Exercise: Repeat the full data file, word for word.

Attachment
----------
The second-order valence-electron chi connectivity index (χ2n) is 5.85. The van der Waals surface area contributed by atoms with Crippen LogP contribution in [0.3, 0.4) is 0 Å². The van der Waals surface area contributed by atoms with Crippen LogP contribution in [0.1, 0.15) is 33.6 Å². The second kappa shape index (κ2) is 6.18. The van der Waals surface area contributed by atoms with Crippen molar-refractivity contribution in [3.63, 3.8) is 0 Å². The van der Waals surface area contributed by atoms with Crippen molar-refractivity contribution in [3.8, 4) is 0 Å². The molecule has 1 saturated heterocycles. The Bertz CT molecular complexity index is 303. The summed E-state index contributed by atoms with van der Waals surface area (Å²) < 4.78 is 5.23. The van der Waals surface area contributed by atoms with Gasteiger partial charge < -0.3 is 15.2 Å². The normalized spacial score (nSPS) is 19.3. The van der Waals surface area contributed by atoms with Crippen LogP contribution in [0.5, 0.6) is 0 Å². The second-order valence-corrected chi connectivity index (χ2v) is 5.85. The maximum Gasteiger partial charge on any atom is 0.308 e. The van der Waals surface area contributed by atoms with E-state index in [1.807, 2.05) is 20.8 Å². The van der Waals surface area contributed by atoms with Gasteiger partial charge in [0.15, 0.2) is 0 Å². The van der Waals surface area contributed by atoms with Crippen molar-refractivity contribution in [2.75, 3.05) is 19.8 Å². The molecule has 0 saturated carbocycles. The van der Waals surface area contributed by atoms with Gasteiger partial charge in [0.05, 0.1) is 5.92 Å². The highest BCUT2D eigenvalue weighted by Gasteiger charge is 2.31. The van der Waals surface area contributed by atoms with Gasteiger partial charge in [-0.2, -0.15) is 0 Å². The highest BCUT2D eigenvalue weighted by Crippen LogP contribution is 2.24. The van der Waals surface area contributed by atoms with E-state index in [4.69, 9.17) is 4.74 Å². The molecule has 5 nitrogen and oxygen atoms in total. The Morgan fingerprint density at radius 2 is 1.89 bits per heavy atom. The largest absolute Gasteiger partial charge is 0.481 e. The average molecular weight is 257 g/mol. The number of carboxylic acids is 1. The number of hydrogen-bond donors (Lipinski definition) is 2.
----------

The second-order valence-electron chi connectivity index (χ2n) is 5.85. The van der Waals surface area contributed by atoms with Crippen LogP contribution in [0.3, 0.4) is 0 Å². The van der Waals surface area contributed by atoms with Crippen LogP contribution in [0.1, 0.15) is 33.6 Å². The second kappa shape index (κ2) is 6.18. The van der Waals surface area contributed by atoms with Crippen molar-refractivity contribution in [3.63, 3.8) is 0 Å². The van der Waals surface area contributed by atoms with Crippen molar-refractivity contribution in [3.8, 4) is 0 Å². The molecule has 1 saturated heterocycles. The Bertz CT molecular complexity index is 303. The summed E-state index contributed by atoms with van der Waals surface area (Å²) < 4.78 is 5.23. The van der Waals surface area contributed by atoms with Gasteiger partial charge < -0.3 is 15.2 Å². The normalized spacial score (nSPS) is 19.3. The van der Waals surface area contributed by atoms with Crippen LogP contribution in [0.5, 0.6) is 0 Å². The second-order valence-corrected chi connectivity index (χ2v) is 5.85. The maximum Gasteiger partial charge on any atom is 0.308 e. The van der Waals surface area contributed by atoms with E-state index in [1.807, 2.05) is 20.8 Å². The van der Waals surface area contributed by atoms with Gasteiger partial charge in [0.15, 0.2) is 0 Å². The van der Waals surface area contributed by atoms with Crippen molar-refractivity contribution in [2.75, 3.05) is 19.8 Å². The molecule has 0 saturated carbocycles. The van der Waals surface area contributed by atoms with Gasteiger partial charge in [0.05, 0.1) is 5.92 Å². The highest BCUT2D eigenvalue weighted by Gasteiger charge is 2.31. The van der Waals surface area contributed by atoms with Gasteiger partial charge in [-0.2, -0.15) is 0 Å². The highest BCUT2D eigenvalue weighted by Crippen LogP contribution is 2.24. The van der Waals surface area contributed by atoms with E-state index in [4.69, 9.17) is 4.74 Å². The molecule has 5 nitrogen and oxygen atoms in total. The Morgan fingerprint density at radius 2 is 1.89 bits per heavy atom. The largest absolute Gasteiger partial charge is 0.481 e. The average molecular weight is 257 g/mol. The number of carboxylic acids is 1. The number of hydrogen-bond donors (Lipinski definition) is 2.